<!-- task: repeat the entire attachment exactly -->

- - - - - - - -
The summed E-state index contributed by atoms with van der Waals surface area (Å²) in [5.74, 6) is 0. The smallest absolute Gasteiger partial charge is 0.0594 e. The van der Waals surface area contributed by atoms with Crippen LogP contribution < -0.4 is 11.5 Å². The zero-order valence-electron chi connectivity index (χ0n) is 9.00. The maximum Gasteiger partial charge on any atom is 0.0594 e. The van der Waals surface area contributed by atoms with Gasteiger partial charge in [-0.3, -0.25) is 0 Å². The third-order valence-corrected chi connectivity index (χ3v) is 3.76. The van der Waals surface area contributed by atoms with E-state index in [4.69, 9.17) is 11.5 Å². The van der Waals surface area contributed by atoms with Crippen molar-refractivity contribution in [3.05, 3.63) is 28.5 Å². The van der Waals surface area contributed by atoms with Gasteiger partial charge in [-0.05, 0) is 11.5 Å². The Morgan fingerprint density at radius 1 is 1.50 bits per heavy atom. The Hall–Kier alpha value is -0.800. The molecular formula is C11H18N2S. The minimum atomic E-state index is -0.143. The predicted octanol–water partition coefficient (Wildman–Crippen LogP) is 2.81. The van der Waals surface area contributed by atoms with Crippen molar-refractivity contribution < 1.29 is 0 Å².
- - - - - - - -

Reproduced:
The summed E-state index contributed by atoms with van der Waals surface area (Å²) in [5.74, 6) is 0. The smallest absolute Gasteiger partial charge is 0.0594 e. The van der Waals surface area contributed by atoms with Crippen LogP contribution < -0.4 is 11.5 Å². The zero-order valence-electron chi connectivity index (χ0n) is 9.00. The maximum Gasteiger partial charge on any atom is 0.0594 e. The van der Waals surface area contributed by atoms with Gasteiger partial charge in [-0.3, -0.25) is 0 Å². The third-order valence-corrected chi connectivity index (χ3v) is 3.76. The van der Waals surface area contributed by atoms with E-state index in [4.69, 9.17) is 11.5 Å². The van der Waals surface area contributed by atoms with Crippen molar-refractivity contribution in [3.05, 3.63) is 28.5 Å². The van der Waals surface area contributed by atoms with Gasteiger partial charge in [-0.05, 0) is 11.5 Å². The Morgan fingerprint density at radius 1 is 1.50 bits per heavy atom. The Hall–Kier alpha value is -0.800. The molecular formula is C11H18N2S. The minimum atomic E-state index is -0.143. The predicted octanol–water partition coefficient (Wildman–Crippen LogP) is 2.81. The van der Waals surface area contributed by atoms with Crippen molar-refractivity contribution < 1.29 is 0 Å².